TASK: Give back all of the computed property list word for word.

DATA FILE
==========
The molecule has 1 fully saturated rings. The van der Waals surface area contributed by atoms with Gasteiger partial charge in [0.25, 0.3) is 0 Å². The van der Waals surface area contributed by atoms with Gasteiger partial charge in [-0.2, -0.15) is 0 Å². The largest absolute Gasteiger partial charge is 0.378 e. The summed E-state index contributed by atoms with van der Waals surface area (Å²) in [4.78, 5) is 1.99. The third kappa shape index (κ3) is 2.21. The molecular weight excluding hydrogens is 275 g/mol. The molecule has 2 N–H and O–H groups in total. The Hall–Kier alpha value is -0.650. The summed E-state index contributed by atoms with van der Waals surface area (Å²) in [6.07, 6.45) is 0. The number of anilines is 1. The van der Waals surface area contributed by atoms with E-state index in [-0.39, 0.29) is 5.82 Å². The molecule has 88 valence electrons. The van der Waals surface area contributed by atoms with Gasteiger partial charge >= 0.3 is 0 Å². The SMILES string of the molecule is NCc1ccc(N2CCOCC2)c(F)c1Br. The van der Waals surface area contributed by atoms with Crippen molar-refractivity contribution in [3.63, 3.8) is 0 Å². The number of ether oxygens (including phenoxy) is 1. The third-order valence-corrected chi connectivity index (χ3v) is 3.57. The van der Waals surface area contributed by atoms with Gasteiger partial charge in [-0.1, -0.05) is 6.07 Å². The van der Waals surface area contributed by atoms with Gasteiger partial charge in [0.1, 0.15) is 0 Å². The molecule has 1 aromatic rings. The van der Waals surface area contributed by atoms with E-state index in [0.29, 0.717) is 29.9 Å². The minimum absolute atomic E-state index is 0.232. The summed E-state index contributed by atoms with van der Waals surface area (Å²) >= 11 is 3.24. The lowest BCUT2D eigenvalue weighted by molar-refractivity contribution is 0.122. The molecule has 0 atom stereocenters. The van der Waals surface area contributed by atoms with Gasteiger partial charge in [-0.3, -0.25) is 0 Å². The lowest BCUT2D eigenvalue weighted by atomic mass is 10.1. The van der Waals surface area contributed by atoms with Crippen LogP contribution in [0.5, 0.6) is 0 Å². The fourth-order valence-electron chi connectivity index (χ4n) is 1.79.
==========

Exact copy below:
The molecule has 1 fully saturated rings. The van der Waals surface area contributed by atoms with Gasteiger partial charge in [0.25, 0.3) is 0 Å². The van der Waals surface area contributed by atoms with Gasteiger partial charge in [-0.2, -0.15) is 0 Å². The largest absolute Gasteiger partial charge is 0.378 e. The summed E-state index contributed by atoms with van der Waals surface area (Å²) in [4.78, 5) is 1.99. The third kappa shape index (κ3) is 2.21. The molecular weight excluding hydrogens is 275 g/mol. The molecule has 2 N–H and O–H groups in total. The Hall–Kier alpha value is -0.650. The summed E-state index contributed by atoms with van der Waals surface area (Å²) in [6.07, 6.45) is 0. The number of anilines is 1. The van der Waals surface area contributed by atoms with E-state index in [-0.39, 0.29) is 5.82 Å². The molecule has 88 valence electrons. The van der Waals surface area contributed by atoms with Gasteiger partial charge >= 0.3 is 0 Å². The SMILES string of the molecule is NCc1ccc(N2CCOCC2)c(F)c1Br. The van der Waals surface area contributed by atoms with Crippen molar-refractivity contribution in [3.63, 3.8) is 0 Å². The number of ether oxygens (including phenoxy) is 1. The third-order valence-corrected chi connectivity index (χ3v) is 3.57. The van der Waals surface area contributed by atoms with Gasteiger partial charge in [-0.1, -0.05) is 6.07 Å². The van der Waals surface area contributed by atoms with Gasteiger partial charge in [0.1, 0.15) is 0 Å². The molecule has 1 aromatic rings. The van der Waals surface area contributed by atoms with E-state index in [0.29, 0.717) is 29.9 Å². The minimum absolute atomic E-state index is 0.232. The summed E-state index contributed by atoms with van der Waals surface area (Å²) >= 11 is 3.24. The lowest BCUT2D eigenvalue weighted by molar-refractivity contribution is 0.122. The molecule has 0 atom stereocenters. The van der Waals surface area contributed by atoms with Gasteiger partial charge in [-0.3, -0.25) is 0 Å². The lowest BCUT2D eigenvalue weighted by atomic mass is 10.1. The van der Waals surface area contributed by atoms with Crippen LogP contribution in [0.5, 0.6) is 0 Å². The fourth-order valence-electron chi connectivity index (χ4n) is 1.79.